After the experience gained in the Public Theatre and Cheetah engagement, authors decided that the form had to change. MacDermot, Rado and Ragni “had rewritten the text and added 13 new songs, expanding the score from 20 to 33 numbers” (Rado n. pag.). Authors also wanted “casting to be done all over again, they had chosen new director, Tom O’Horgan, they wanted new designers (with lightning designer Jules Fisher, set designer Robin Wagner and costume designer Nancy Potts), they hired new choreographer Julie Arenal and new Tribe of actors” (Rado n. pag.).

Finally Butler was able to strike a deal with the owner of the Biltmore Theaer, on 47th Street . The show opened on April 29, 1968 and closed on July 1972.


In the Biltmore Theatre the show ran for 4 years, 5 years it was played in the London’s West End (from 27th September 1968), at the Shaftesbury Theatre, but only after “censorship law, which found some Hair scenes inappropriate” (Bártová 48), was canceled. Half a year after Broadway opening a new company was formed in Los Angeles, with Michael Butler as a producer and both Rado and Ragni as actors. Michael Butler also produced another 9 other engagements in 9 US cities and Hair was played there simultaneously, later there also were some national tours.

3.2 Critical reception

3.2.1 Positive reviews

Nash writes that critics were nearly unanimous in praising Hair, reviewer Clive Barnes from the New York Times called it “new, fresh and unassuming” (60). John J. O’Connor of The Wall Street Journal commented that “the show was exuberantly defiant and the production explodes into every nook and cranny of the Biltmore Theater” (n. pag.). Richard Watts Jr. of the New York Post thought that “it has a surprising if perhaps unintentional charm, its young zestfulness makes it difficult to resist” (n. pag.). Television critic Allan Jeffreys of ABC said the actors were “most talented hippies directed in a wild fashion by Tom O’Horgan” (n. pag.) and Leonard Probst of NBC replied by “Hair is the only new concept musical on the Broadway in years and it’s more fun than any other this season” (n. pag.). Len Harris of CBS said “I’ve finally found the best musical of the Broadway season” (n. pag.).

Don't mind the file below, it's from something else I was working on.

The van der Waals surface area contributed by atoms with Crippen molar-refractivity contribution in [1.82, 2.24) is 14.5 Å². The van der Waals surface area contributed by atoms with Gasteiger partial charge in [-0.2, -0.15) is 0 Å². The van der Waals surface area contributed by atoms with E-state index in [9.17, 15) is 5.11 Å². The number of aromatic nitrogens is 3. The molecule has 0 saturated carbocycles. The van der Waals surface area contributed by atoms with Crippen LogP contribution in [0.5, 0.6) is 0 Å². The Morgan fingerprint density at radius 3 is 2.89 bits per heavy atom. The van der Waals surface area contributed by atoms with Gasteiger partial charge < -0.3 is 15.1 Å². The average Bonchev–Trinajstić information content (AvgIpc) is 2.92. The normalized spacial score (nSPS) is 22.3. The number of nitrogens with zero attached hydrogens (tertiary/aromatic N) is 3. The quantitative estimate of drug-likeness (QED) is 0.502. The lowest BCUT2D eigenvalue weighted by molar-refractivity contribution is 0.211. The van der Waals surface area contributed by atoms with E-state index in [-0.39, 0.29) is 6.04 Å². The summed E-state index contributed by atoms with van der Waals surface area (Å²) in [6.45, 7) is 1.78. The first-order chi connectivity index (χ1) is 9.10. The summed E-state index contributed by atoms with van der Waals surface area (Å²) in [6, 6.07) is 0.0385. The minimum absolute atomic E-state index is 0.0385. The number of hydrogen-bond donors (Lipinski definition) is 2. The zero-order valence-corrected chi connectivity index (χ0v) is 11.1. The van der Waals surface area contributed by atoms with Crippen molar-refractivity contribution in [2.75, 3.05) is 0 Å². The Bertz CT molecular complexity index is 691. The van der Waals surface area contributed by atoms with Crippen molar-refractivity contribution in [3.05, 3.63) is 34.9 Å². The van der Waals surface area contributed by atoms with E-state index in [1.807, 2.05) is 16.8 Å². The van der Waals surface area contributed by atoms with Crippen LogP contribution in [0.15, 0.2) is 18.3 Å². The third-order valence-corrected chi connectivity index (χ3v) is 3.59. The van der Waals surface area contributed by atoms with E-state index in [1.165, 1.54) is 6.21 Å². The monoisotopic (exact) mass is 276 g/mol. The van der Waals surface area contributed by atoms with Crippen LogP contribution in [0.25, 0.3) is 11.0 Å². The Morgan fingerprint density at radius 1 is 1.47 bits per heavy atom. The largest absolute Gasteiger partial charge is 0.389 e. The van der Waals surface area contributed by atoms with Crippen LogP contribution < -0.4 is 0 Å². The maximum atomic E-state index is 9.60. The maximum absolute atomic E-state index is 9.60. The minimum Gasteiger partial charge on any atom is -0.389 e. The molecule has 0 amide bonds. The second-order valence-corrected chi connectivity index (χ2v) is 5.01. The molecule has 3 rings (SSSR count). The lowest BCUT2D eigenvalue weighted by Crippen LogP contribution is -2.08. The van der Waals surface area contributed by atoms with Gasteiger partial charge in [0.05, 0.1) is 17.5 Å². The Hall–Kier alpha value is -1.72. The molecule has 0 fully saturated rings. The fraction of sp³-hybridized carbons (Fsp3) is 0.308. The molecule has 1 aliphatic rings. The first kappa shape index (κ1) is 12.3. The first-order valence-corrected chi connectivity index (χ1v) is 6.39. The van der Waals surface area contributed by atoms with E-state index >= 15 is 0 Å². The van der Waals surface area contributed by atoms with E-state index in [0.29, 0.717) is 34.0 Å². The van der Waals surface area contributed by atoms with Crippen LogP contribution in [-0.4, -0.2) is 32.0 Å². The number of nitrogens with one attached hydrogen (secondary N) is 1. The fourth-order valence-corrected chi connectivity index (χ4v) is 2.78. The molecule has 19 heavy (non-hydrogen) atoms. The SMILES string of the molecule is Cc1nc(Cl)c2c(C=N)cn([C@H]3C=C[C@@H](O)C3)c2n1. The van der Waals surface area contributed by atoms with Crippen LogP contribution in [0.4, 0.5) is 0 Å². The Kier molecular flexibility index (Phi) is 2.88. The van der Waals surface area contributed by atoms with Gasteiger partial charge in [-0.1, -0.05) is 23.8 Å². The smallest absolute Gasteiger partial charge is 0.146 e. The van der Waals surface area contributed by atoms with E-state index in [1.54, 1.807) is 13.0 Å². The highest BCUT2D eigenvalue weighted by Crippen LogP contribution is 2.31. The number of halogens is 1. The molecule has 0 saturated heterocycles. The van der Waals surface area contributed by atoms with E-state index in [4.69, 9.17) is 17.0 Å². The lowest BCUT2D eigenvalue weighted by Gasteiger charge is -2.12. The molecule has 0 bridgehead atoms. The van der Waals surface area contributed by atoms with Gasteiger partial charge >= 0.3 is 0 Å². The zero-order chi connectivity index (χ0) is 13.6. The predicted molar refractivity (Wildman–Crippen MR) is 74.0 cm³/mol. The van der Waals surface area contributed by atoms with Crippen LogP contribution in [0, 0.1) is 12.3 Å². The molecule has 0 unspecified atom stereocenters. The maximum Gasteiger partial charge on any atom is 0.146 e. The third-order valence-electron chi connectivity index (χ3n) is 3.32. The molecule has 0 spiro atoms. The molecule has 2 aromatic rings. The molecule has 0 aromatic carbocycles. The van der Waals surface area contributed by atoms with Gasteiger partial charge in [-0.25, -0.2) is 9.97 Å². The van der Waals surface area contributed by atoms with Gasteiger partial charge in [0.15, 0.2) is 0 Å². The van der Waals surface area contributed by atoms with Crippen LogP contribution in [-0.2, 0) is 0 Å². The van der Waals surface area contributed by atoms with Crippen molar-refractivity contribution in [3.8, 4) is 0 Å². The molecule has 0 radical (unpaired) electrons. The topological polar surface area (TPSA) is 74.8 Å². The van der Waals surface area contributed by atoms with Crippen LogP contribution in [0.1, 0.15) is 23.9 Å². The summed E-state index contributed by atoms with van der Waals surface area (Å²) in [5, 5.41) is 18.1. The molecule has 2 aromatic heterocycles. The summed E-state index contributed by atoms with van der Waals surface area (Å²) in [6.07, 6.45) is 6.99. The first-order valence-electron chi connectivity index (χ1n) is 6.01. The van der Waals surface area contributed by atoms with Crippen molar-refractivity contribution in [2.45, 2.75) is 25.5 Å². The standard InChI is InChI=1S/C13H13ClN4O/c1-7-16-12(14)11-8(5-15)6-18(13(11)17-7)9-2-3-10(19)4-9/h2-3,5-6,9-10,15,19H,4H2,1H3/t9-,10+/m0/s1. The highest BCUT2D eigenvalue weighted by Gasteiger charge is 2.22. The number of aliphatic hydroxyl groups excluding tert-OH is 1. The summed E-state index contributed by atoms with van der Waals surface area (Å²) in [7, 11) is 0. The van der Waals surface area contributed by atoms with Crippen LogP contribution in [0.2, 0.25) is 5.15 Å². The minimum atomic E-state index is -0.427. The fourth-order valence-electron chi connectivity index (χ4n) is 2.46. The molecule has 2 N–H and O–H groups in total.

3.2.2 Negative reviews

Bártová nevertheless also names the second group that hated Hair. James Davis criticised mainly “cumbersome music, terrible dancing and cast that seemed mentally retarded” (Bártová 40). A reviewer from Variety called the show “without story, form, music, dancing, beauty or artistry” and could not tell “whether the cast has talent, but maybe talent is irrelevant in this kind of showbusiness” (n. pag.). Reviewer from Time wrote that although the show “thrums with vitality, it is crippled by being a bookless musical and – like a boneless fish – it drifts when it should swim” (n. pag.). Goldman never understood why someone so mature and old as Rado could play a role of young kid shamefully being drafted (n. pag.), he also very strongly opposed the nude scene, which he found “unnecessary, not shocking but tasteless and in no way expressing freedom, just a commercial idea” (n. pag.). He liked the off-Broadway version much more.

According to Sova newspaper theater critics “condemned the play for its “irreverence” and “vulgarity” as well for nudity” (107) but that their disapproval was reserved mainly for what they viewed as amateurish and repetitive scenes and unintelligible lyrics (Sova 108). Michael Smith also joined the opposition camp. He was very disappointed by how authors portrayed East Village in which he lived for very long time. He called Hair “undisguised opportunism exploiting any conflict issues to become stunning or actual” (Bártová 51).

Some reviewers reacted to Hair as to new invention on the musical field. For example Clive Barnes applauded authors for not being afraid of creating musical without story and ruin therefore Broadway rules (Bártová 53). But lots of other reviewers were afraid of possibility of such direction in musical showbusiness.

Nevertheless, by the end of the season drama critics voted to name Galt MacDermot best composer of the season and Ragni and Rado as best lyricists and with 1750 performances on Broadway Hair was placed among the top 30 longest-running plays (Sova 108).